Brightsurf Science News & Current Events

July 02, 2017
Keeping the heat out
Insights into the thermal behavior of metal nitride nanowires could open new avenues in optical electronics.

Milking it: A new robot to extract scorpion venom
A new scorpion-milking robot designed to extract venom could replace the traditional manual method.

The peace builders of Northern Kenya; Successful research led model spreads to other African nations
An award-winning, research led model used to build and maintain peace between rival groups in Kenya is expanding through new African centers, beginning with Cote d'Ivoire, Tanzania and the Central African Republic.

Physicists demonstrate topological superconductivity on palladium dibismuthides
By combining state-of-the-art molecular beam epitaxy technique and cryogenic scanning tunneling microscopy, topological superconductivity and possible Majorana zero modes have been demonstrated on epitaxial β-Bi2Pd films.

Delivery rates in IVF are affected by the age of the male partner
A few studies have found that the chance of natural conception can be affected by the age of the male partner, particularly in the genetic health of sperm cells, but the celebrity examples of Charlie Chaplin or Luciano Pavarotti have kept alive the notion that male fertility goes on forever.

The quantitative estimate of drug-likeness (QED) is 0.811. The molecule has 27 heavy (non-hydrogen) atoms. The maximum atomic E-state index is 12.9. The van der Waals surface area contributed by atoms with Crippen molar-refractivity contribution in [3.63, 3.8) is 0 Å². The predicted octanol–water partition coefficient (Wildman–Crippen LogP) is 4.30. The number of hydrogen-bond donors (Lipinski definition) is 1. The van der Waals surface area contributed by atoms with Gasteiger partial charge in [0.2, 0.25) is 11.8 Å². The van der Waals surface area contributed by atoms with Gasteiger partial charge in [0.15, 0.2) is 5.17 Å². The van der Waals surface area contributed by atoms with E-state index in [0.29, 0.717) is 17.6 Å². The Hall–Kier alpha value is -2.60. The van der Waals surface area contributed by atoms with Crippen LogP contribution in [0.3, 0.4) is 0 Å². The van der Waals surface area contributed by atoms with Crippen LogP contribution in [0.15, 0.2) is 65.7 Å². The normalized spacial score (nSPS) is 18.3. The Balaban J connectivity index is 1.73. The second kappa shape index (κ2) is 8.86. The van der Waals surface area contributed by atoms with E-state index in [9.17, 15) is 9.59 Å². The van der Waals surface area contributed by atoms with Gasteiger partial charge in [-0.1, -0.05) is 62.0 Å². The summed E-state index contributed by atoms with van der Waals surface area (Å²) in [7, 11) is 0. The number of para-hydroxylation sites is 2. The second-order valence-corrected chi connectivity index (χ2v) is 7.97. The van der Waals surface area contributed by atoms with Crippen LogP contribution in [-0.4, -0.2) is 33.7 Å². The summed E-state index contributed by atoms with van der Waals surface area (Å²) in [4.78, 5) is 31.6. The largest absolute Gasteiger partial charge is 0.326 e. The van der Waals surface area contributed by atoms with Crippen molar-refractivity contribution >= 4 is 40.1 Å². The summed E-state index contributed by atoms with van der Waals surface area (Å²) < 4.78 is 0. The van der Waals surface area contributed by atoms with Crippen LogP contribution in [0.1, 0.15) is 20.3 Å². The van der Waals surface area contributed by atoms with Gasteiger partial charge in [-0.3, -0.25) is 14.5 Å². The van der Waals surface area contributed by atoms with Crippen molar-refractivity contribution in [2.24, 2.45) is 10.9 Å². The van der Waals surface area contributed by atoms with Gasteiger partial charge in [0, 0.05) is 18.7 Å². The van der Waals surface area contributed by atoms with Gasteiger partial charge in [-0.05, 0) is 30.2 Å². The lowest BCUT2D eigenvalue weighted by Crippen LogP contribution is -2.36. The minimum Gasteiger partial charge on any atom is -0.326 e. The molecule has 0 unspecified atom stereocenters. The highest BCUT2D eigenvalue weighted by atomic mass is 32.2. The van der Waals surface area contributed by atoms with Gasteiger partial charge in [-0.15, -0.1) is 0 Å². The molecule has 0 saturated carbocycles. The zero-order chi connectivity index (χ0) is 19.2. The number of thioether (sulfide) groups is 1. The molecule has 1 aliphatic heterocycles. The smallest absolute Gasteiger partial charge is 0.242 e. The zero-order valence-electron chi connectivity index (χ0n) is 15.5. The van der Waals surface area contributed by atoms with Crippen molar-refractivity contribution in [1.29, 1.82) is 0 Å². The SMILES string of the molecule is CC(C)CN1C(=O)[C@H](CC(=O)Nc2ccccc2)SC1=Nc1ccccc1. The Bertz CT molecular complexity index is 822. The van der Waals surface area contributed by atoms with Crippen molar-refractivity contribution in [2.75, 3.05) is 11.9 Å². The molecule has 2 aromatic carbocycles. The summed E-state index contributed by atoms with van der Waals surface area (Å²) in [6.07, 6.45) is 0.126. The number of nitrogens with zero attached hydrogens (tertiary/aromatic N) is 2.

'Perfect storm' led to 2016 Great Barrier Reef bleaching
Researchers from James Cook University and the Université catholique de Louvain, Louvain-la-Neuve, Belgium say unprecedented oceanographic conditions in 2016 produced the perfect storm of factors that lead to a mass coral bleaching.

Two knees or not two knees: The curious case of the ostrich's double kneecap
Ostriches are the only animals in the world to have a double-kneecap, but its purpose remains an evolutionary mystery.

Under pressure -- Extreme atmosphere stripping may limit exoplanets' habitability
New models of massive stellar eruptions hint at an extra layer of complexity when considering whether an exoplanet may be habitable or not.

'Brain training' app found to improve memory in people with mild cognitive impairment
A 'brain training' game developed by researchers at the University of Cambridge could help improve the memory of patients in the very earliest stages of dementia, suggests a study published today in The International Journal of Neuropsychopharmacology.
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